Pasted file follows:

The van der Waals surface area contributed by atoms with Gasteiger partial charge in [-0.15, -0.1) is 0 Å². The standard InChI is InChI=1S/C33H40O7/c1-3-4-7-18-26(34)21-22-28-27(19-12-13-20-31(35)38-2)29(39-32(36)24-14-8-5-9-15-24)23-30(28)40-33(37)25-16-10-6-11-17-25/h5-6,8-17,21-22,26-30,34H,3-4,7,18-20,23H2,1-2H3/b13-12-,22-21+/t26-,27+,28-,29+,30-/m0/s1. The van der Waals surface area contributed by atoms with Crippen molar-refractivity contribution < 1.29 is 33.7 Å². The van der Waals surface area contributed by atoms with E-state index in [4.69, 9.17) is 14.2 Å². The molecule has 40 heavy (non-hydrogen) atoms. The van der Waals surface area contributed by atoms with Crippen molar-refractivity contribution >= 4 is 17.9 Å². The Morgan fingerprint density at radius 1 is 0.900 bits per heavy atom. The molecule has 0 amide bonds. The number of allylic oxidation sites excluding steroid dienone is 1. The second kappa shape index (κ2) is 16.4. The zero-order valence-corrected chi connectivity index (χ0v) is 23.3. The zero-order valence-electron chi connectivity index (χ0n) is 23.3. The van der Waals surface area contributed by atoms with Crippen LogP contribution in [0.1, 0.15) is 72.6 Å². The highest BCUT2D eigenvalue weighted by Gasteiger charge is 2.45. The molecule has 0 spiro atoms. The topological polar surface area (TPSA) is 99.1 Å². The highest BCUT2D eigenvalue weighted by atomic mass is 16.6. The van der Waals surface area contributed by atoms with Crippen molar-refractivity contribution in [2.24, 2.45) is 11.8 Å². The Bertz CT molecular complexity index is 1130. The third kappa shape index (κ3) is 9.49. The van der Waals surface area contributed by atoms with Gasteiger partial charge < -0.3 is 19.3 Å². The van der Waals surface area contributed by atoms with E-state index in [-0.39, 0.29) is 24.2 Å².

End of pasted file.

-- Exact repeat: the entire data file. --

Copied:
The van der Waals surface area contributed by atoms with Gasteiger partial charge in [-0.15, -0.1) is 0 Å². The standard InChI is InChI=1S/C33H40O7/c1-3-4-7-18-26(34)21-22-28-27(19-12-13-20-31(35)38-2)29(39-32(36)24-14-8-5-9-15-24)23-30(28)40-33(37)25-16-10-6-11-17-25/h5-6,8-17,21-22,26-30,34H,3-4,7,18-20,23H2,1-2H3/b13-12-,22-21+/t26-,27+,28-,29+,30-/m0/s1. The van der Waals surface area contributed by atoms with Crippen molar-refractivity contribution < 1.29 is 33.7 Å². The van der Waals surface area contributed by atoms with E-state index in [4.69, 9.17) is 14.2 Å². The molecule has 40 heavy (non-hydrogen) atoms. The van der Waals surface area contributed by atoms with Crippen molar-refractivity contribution >= 4 is 17.9 Å². The Morgan fingerprint density at radius 1 is 0.900 bits per heavy atom. The molecule has 0 amide bonds. The number of allylic oxidation sites excluding steroid dienone is 1. The second kappa shape index (κ2) is 16.4. The zero-order valence-corrected chi connectivity index (χ0v) is 23.3. The zero-order valence-electron chi connectivity index (χ0n) is 23.3. The van der Waals surface area contributed by atoms with Crippen LogP contribution in [0.1, 0.15) is 72.6 Å². The highest BCUT2D eigenvalue weighted by Gasteiger charge is 2.45. The molecule has 0 spiro atoms. The topological polar surface area (TPSA) is 99.1 Å². The highest BCUT2D eigenvalue weighted by atomic mass is 16.6. The van der Waals surface area contributed by atoms with Crippen molar-refractivity contribution in [2.24, 2.45) is 11.8 Å². The Bertz CT molecular complexity index is 1130. The third kappa shape index (κ3) is 9.49. The van der Waals surface area contributed by atoms with Gasteiger partial charge < -0.3 is 19.3 Å². The van der Waals surface area contributed by atoms with E-state index in [-0.39, 0.29) is 24.2 Å².